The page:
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Health & Wellness

Savvy Tips For Getting Started On An IBS Diet

In extreme cases, irritable bowel syndrome (IBS) can be a crippling condition, preventing individuals from being able to live a normal life both in terms of physical activity and general food intake. Bad flare-ups can especially result in severe pain that, left unchecked, can lead to periods of complete isolation at home.

Unfortunately, even though this condition impacts as many as 10-15% of people in the US, 1 in 10 of those will experience misdiagnosis, making this a leading reason for individuals seeking a medical malpractice lawyer. This alone has created significant stigma around the quest for help, with some patients even stopping their attempts for diagnosis after countless setbacks.

This is a significant problem, and seeking medical help, and ultimate diagnosis, is the only real way to ensure quality of life. Until then, however, it is possible to at least keep flare-ups to a minimum by getting your diet in order using the following expert-recommended techniques.

IBS

Identify your trigger foods

Keeping a food diary to track IBS flare-ups can be a huge help towards diagnosis, but it can also help you to start taking positive steps on a personal level. As such, it’s worth recording everything that you eat and drink for a week, and writing whether anything impacts your IBS. This should help you to begin narrowing down foods that trigger an issue, the most common of which may include –

*Processed foods
*Coffee
*Carbonated drinks
*Dairy products
*High-protein foods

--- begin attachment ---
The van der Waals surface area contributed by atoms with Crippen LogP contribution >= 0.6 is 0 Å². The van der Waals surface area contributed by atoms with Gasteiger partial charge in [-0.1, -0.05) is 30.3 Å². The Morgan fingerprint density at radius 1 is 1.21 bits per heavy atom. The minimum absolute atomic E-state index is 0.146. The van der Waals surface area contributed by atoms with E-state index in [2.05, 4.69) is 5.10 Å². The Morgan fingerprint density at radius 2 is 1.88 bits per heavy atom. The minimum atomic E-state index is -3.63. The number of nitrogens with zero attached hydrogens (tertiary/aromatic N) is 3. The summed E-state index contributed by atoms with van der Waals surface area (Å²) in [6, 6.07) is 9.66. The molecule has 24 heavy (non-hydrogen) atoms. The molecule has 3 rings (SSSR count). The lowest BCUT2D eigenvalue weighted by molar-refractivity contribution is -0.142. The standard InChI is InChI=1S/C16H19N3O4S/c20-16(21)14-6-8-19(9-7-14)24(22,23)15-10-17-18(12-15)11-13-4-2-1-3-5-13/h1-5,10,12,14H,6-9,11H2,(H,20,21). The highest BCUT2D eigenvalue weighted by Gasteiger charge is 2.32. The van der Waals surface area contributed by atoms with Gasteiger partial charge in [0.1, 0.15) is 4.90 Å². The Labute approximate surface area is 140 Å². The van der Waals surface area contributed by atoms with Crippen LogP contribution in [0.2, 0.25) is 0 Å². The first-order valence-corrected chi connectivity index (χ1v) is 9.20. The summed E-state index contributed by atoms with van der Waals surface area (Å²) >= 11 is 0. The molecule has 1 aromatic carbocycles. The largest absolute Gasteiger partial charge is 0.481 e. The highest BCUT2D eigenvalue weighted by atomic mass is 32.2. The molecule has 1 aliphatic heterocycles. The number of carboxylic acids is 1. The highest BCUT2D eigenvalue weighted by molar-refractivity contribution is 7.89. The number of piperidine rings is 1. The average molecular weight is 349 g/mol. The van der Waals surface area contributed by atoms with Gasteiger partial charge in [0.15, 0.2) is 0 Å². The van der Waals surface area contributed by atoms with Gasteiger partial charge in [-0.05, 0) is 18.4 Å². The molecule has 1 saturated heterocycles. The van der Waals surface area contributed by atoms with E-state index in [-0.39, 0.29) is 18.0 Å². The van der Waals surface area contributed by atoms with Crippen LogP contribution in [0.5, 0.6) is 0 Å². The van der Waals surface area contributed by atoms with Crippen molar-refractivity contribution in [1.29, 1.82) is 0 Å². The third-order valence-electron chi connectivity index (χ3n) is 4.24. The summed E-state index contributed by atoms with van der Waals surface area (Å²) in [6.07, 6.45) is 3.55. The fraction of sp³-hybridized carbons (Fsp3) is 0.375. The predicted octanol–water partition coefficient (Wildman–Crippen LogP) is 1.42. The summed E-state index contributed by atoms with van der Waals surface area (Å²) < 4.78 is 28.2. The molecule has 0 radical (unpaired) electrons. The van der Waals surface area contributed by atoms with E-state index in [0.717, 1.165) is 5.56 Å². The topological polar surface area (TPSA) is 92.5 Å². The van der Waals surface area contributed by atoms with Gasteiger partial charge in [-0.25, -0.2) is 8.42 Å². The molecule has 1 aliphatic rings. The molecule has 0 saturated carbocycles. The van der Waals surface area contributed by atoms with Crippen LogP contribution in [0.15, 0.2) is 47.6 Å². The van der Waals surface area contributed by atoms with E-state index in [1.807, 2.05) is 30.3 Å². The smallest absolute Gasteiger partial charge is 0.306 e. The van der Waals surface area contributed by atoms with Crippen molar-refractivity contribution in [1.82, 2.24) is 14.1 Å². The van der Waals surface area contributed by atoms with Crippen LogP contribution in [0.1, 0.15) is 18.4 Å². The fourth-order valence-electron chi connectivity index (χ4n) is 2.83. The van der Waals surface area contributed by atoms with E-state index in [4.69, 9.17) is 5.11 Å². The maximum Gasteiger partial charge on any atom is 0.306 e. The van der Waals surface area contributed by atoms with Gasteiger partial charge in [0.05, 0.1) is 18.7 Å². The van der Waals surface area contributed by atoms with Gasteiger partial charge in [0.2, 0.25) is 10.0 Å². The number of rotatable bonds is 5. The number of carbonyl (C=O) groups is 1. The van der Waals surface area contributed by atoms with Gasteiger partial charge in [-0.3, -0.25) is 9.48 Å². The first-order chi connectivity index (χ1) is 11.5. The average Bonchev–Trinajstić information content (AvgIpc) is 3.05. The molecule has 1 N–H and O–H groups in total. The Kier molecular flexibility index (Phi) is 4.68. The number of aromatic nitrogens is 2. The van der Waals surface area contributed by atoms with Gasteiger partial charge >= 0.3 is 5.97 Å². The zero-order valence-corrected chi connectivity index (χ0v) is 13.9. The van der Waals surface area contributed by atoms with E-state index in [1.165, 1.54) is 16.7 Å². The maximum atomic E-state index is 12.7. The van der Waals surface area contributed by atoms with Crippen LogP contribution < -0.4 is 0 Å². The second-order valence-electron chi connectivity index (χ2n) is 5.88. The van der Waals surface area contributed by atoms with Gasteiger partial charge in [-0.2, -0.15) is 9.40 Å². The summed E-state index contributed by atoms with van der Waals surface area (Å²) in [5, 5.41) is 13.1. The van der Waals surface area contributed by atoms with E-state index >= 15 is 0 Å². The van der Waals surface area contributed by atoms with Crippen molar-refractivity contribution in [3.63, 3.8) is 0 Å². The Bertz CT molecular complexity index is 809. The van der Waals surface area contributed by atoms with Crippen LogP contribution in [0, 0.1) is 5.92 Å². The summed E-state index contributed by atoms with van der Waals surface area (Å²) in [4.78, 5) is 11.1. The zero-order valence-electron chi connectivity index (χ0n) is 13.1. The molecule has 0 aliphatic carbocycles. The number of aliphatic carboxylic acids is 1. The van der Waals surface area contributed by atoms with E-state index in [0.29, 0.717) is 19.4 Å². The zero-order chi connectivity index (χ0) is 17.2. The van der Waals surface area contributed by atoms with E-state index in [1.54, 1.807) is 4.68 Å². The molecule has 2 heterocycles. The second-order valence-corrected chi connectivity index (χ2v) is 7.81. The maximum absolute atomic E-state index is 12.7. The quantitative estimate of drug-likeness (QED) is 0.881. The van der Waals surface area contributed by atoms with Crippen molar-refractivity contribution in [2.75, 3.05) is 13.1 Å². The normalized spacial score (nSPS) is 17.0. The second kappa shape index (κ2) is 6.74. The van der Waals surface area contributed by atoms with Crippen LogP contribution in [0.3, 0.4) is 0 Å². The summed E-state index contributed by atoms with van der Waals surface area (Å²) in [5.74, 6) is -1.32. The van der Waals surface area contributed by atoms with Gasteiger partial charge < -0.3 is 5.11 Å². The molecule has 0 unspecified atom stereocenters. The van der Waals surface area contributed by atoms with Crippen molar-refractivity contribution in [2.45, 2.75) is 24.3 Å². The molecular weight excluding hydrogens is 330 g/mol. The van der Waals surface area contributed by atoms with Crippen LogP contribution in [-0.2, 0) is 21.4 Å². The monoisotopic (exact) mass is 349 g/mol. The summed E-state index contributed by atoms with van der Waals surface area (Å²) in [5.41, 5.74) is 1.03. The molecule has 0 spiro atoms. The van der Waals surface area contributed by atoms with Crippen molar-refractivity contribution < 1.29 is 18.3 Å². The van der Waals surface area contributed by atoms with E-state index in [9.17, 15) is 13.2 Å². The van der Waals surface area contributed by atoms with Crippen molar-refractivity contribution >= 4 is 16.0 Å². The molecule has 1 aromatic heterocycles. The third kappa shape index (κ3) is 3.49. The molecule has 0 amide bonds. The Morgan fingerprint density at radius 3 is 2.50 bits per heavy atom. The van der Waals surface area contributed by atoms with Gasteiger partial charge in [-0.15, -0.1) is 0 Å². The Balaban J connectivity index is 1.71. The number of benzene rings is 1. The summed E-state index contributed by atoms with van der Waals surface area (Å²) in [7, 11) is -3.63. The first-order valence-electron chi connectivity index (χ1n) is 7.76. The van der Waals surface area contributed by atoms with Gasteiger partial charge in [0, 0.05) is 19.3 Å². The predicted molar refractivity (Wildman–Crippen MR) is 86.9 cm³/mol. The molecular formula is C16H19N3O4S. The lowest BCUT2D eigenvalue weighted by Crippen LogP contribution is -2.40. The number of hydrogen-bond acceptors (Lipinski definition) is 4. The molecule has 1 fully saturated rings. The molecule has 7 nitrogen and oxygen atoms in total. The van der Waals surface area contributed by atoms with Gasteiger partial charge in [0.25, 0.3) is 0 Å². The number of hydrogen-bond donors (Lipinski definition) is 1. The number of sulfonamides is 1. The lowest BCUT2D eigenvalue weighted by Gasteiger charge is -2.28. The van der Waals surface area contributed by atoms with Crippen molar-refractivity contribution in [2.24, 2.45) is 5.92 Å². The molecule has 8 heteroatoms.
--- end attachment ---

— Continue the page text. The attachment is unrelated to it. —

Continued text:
*Etc.

Understand your healthy options

Recommendations from a doctor are always best when it comes to an IBS diet, and you may find it beneficial to ask for these even if a doctor has yet to diagnose you. However, studies show that certain healthy food options are generally better than others. Improved IBS management has especially been reported when individuals increased their intake of foods like –

*Whole-grain cereals
*Lean meat
*Fish
*Pasta
*Fruits
*Vegetables
*Etc.

Do note that recommendations vary depending on whether you’re experiencing IBS-C or IBS-D, so continuing to keep your food diary as you introduce these options, and even sharing those findings with your doctor, is still essential.

Have plenty of recipes to hand

Individuals who experience IBS should ideally aim to implement a regular eating routine of at least three meals a day. This obviously requires organization, but it’s going to be a whole lot harder to maintain if you have to search for brand new recipes every mealtime. Avoid that, and ensure you can eat as much as you need, when you need, by stocking up on the myriad of IBS recipes now available either online or in specific recommended recipe books. Remember, however, to keep a food diary whenever you try a new recipe, and make sure you note any negative side effects so you can tailor only a recipe folder that keeps your symptoms at bay.

Changing your diet with IBS in mind can feel like a major overhaul, but it needn’t be as difficult as you think if you simply keep these pointers in mind.

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